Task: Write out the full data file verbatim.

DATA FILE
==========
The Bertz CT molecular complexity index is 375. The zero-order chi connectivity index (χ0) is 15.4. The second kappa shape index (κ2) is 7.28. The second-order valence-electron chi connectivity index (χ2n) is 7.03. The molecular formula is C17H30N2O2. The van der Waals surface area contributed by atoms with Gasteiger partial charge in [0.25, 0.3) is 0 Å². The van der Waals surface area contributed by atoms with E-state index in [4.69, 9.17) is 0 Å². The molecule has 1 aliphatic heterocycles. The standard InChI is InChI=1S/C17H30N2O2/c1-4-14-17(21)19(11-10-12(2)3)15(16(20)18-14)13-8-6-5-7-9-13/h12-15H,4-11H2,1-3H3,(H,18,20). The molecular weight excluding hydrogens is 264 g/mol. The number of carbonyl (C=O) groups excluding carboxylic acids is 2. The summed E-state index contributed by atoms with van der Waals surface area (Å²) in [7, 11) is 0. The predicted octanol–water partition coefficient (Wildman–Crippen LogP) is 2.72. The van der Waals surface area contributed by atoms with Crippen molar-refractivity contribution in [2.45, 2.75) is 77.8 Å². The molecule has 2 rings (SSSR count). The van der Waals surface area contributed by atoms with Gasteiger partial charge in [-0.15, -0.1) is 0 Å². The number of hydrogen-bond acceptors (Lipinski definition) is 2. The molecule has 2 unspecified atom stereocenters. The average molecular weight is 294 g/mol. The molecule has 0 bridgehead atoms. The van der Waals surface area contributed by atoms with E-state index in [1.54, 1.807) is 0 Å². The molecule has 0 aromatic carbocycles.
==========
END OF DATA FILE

The Bertz CT molecular complexity index is 375. The zero-order chi connectivity index (χ0) is 15.4. The second kappa shape index (κ2) is 7.28. The second-order valence-electron chi connectivity index (χ2n) is 7.03. The molecular formula is C17H30N2O2. The van der Waals surface area contributed by atoms with Gasteiger partial charge in [0.25, 0.3) is 0 Å². The van der Waals surface area contributed by atoms with E-state index in [4.69, 9.17) is 0 Å². The molecule has 1 aliphatic heterocycles. The standard InChI is InChI=1S/C17H30N2O2/c1-4-14-17(21)19(11-10-12(2)3)15(16(20)18-14)13-8-6-5-7-9-13/h12-15H,4-11H2,1-3H3,(H,18,20). The molecular weight excluding hydrogens is 264 g/mol. The number of carbonyl (C=O) groups excluding carboxylic acids is 2. The summed E-state index contributed by atoms with van der Waals surface area (Å²) in [7, 11) is 0. The predicted octanol–water partition coefficient (Wildman–Crippen LogP) is 2.72. The van der Waals surface area contributed by atoms with Crippen molar-refractivity contribution in [2.45, 2.75) is 77.8 Å². The molecule has 2 rings (SSSR count). The van der Waals surface area contributed by atoms with Gasteiger partial charge in [-0.15, -0.1) is 0 Å². The number of hydrogen-bond acceptors (Lipinski definition) is 2. The molecule has 2 unspecified atom stereocenters. The average molecular weight is 294 g/mol. The molecule has 0 bridgehead atoms. The van der Waals surface area contributed by atoms with E-state index in [1.54, 1.807) is 0 Å². The molecule has 0 aromatic carbocycles.